I highly recommend that you pay cash for your boat and that you don’t take out a loan if at all possible. There are a couple of reasons for this.
- When your boat is paid for, it relieves a LOT of stress. Like I mentioned earlier, there are so many variables and things that can happen that can make a dent in your bank account, so reducing the amount of financial obligation when you plan to go cruising is never a bad thing.
- You may take a loan out on a boat, only to find out after a year that you don’t actually like traveling by sailboat. We even met one gentleman who purchased a 2019 58’ Jeanneau Odyssey (think somewhere in the $900,000 range) and sailed it from the broker to the marina, had such a terrifying time sailing and docking such a big boat that he hasn’t been on it since and is reportedly listing it for sale. He sailed it ONCE.
I know you’re probably thinking, “Well, I’ve got more sense than that dude” and you probably do. But when you finance a boat, and decide you [don’t like sailing / want a different boat], you’re stuck with that payment until you’re able to sell the boat.
If you’re able to comfortably do that, great. But if you’re reading a blog called >Saving to Sail, I’m guessing you’re a little more money-conscious than Mr. Odyssey above. 😉
We’ve owned a total of 4 boats, and paid cash for each one.
- Boat #1: San Juan 24. Paid $1,000. Sold it for $4,000 after a partial refit.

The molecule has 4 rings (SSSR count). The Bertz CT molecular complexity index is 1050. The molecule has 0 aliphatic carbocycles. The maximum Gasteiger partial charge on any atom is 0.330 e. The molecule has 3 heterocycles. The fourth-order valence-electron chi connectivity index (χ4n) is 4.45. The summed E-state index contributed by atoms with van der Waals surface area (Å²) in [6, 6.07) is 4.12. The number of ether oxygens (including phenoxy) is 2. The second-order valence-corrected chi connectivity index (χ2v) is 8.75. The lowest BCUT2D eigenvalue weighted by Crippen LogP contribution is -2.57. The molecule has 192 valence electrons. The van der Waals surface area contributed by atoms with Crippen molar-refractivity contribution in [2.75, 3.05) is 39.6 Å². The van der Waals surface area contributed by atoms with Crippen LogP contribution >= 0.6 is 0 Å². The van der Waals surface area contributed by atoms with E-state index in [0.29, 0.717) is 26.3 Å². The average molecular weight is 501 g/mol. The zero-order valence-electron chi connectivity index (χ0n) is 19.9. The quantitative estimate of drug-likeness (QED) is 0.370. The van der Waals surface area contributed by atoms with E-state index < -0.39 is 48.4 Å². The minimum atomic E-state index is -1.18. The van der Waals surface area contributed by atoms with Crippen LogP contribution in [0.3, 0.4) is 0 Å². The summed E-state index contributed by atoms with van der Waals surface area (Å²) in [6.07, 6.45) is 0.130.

- Boat #2: Tartan 27. Paid $9,000. Sold it for $12,000 after a refit and after I decided I wanted to go cruising, but 27’ was too small.
- Boat #3: Cal 35. Paid $30,000 (using what we made when we sold our house). Sold it for $35,000 after cruising on it for over 5 years.
- Boat #4: Hallberg Rassy Rasmus 35. Paid $25,000. The adventure begins… 🙂
As you can see, our boat budgets were pretty modest by most cruising boat standards. And trust me, we almost got lured into financing before buying our Rasmus, which is a proper sailboat for sure. But we opted to get a great boat that was older and pay cash for her, leaving us more money to save and live on.
*LITTLE-KNOWN TIP: If you’re patient and not afraid of some hard work… you can get boats for FREE or very little money. Many marinas have boats that they’ve acquired ownership of due to owners who have stopped paying their marina fees. Oftentimes, the marina will give these away for little to no money (if you take over the storage fee). As you can imagine, many of these boats have been neglected for years, so they may need a lot of work, but there are some diamonds in the rough out there.